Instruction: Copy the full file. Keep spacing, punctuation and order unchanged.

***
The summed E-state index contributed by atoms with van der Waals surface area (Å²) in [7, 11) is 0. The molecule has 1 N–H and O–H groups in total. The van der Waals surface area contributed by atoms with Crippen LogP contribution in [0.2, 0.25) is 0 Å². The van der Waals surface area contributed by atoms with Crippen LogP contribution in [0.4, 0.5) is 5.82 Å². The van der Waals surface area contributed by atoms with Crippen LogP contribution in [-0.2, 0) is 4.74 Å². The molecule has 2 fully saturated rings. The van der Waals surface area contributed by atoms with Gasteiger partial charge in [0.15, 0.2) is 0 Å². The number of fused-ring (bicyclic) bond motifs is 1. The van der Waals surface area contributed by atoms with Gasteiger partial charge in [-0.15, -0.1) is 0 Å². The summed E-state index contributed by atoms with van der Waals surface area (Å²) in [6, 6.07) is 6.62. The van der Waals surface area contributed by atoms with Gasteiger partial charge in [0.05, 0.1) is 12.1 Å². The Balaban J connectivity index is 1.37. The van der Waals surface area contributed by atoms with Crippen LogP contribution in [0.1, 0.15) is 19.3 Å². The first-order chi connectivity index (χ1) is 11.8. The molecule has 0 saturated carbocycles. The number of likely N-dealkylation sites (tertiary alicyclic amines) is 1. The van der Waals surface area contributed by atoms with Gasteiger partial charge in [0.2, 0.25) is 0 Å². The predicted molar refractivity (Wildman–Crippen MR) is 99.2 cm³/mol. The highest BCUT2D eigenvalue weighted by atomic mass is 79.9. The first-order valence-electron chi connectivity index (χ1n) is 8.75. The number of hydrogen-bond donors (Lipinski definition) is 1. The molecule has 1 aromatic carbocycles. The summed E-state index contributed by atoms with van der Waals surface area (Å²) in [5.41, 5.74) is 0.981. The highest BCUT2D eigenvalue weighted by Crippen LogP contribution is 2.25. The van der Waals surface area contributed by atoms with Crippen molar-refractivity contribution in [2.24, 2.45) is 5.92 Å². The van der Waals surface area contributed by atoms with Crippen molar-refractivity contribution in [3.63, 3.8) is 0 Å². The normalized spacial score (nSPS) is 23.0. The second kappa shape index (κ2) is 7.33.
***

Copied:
The summed E-state index contributed by atoms with van der Waals surface area (Å²) in [7, 11) is 0. The molecule has 1 N–H and O–H groups in total. The van der Waals surface area contributed by atoms with Crippen LogP contribution in [0.2, 0.25) is 0 Å². The van der Waals surface area contributed by atoms with Crippen LogP contribution in [0.4, 0.5) is 5.82 Å². The van der Waals surface area contributed by atoms with Crippen LogP contribution in [-0.2, 0) is 4.74 Å². The molecule has 2 fully saturated rings. The van der Waals surface area contributed by atoms with Gasteiger partial charge in [0.15, 0.2) is 0 Å². The number of fused-ring (bicyclic) bond motifs is 1. The van der Waals surface area contributed by atoms with Gasteiger partial charge in [-0.15, -0.1) is 0 Å². The summed E-state index contributed by atoms with van der Waals surface area (Å²) in [6, 6.07) is 6.62. The van der Waals surface area contributed by atoms with Gasteiger partial charge in [0.05, 0.1) is 12.1 Å². The Balaban J connectivity index is 1.37. The van der Waals surface area contributed by atoms with Crippen LogP contribution in [0.1, 0.15) is 19.3 Å². The first-order chi connectivity index (χ1) is 11.8. The molecule has 0 saturated carbocycles. The number of likely N-dealkylation sites (tertiary alicyclic amines) is 1. The van der Waals surface area contributed by atoms with Gasteiger partial charge in [0.2, 0.25) is 0 Å². The predicted molar refractivity (Wildman–Crippen MR) is 99.2 cm³/mol. The highest BCUT2D eigenvalue weighted by atomic mass is 79.9. The first-order valence-electron chi connectivity index (χ1n) is 8.75. The number of hydrogen-bond donors (Lipinski definition) is 1. The molecule has 1 aromatic carbocycles. The summed E-state index contributed by atoms with van der Waals surface area (Å²) in [5.41, 5.74) is 0.981. The highest BCUT2D eigenvalue weighted by Crippen LogP contribution is 2.25. The van der Waals surface area contributed by atoms with Crippen molar-refractivity contribution in [2.24, 2.45) is 5.92 Å². The van der Waals surface area contributed by atoms with Crippen molar-refractivity contribution in [3.63, 3.8) is 0 Å². The normalized spacial score (nSPS) is 23.0. The second kappa shape index (κ2) is 7.33.